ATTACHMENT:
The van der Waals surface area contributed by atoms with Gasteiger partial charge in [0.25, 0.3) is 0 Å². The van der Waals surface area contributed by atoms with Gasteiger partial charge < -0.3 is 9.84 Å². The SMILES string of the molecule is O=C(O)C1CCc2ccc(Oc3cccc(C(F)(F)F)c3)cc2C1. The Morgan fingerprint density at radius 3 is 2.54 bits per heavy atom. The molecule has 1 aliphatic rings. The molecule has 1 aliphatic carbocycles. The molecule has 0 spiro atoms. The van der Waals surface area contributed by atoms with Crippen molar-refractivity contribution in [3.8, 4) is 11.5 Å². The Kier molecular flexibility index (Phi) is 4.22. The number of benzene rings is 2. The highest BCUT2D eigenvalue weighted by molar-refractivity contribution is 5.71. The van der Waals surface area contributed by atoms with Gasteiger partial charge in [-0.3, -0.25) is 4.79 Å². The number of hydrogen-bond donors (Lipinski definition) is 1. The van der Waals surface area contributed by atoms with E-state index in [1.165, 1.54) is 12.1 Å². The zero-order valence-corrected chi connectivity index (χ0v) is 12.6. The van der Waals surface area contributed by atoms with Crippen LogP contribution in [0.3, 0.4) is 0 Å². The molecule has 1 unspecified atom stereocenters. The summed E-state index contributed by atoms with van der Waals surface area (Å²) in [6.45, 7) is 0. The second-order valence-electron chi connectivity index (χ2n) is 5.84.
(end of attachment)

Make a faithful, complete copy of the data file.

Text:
The van der Waals surface area contributed by atoms with Gasteiger partial charge in [0.25, 0.3) is 0 Å². The van der Waals surface area contributed by atoms with Gasteiger partial charge < -0.3 is 9.84 Å². The SMILES string of the molecule is O=C(O)C1CCc2ccc(Oc3cccc(C(F)(F)F)c3)cc2C1. The Morgan fingerprint density at radius 3 is 2.54 bits per heavy atom. The molecule has 1 aliphatic rings. The molecule has 1 aliphatic carbocycles. The molecule has 0 spiro atoms. The van der Waals surface area contributed by atoms with Crippen molar-refractivity contribution in [3.8, 4) is 11.5 Å². The Kier molecular flexibility index (Phi) is 4.22. The number of benzene rings is 2. The highest BCUT2D eigenvalue weighted by molar-refractivity contribution is 5.71. The van der Waals surface area contributed by atoms with Gasteiger partial charge in [-0.3, -0.25) is 4.79 Å². The number of hydrogen-bond donors (Lipinski definition) is 1. The van der Waals surface area contributed by atoms with E-state index in [1.165, 1.54) is 12.1 Å². The zero-order valence-corrected chi connectivity index (χ0v) is 12.6. The van der Waals surface area contributed by atoms with Crippen LogP contribution in [0.3, 0.4) is 0 Å². The molecule has 1 unspecified atom stereocenters. The summed E-state index contributed by atoms with van der Waals surface area (Å²) in [6.45, 7) is 0. The second-order valence-electron chi connectivity index (χ2n) is 5.84.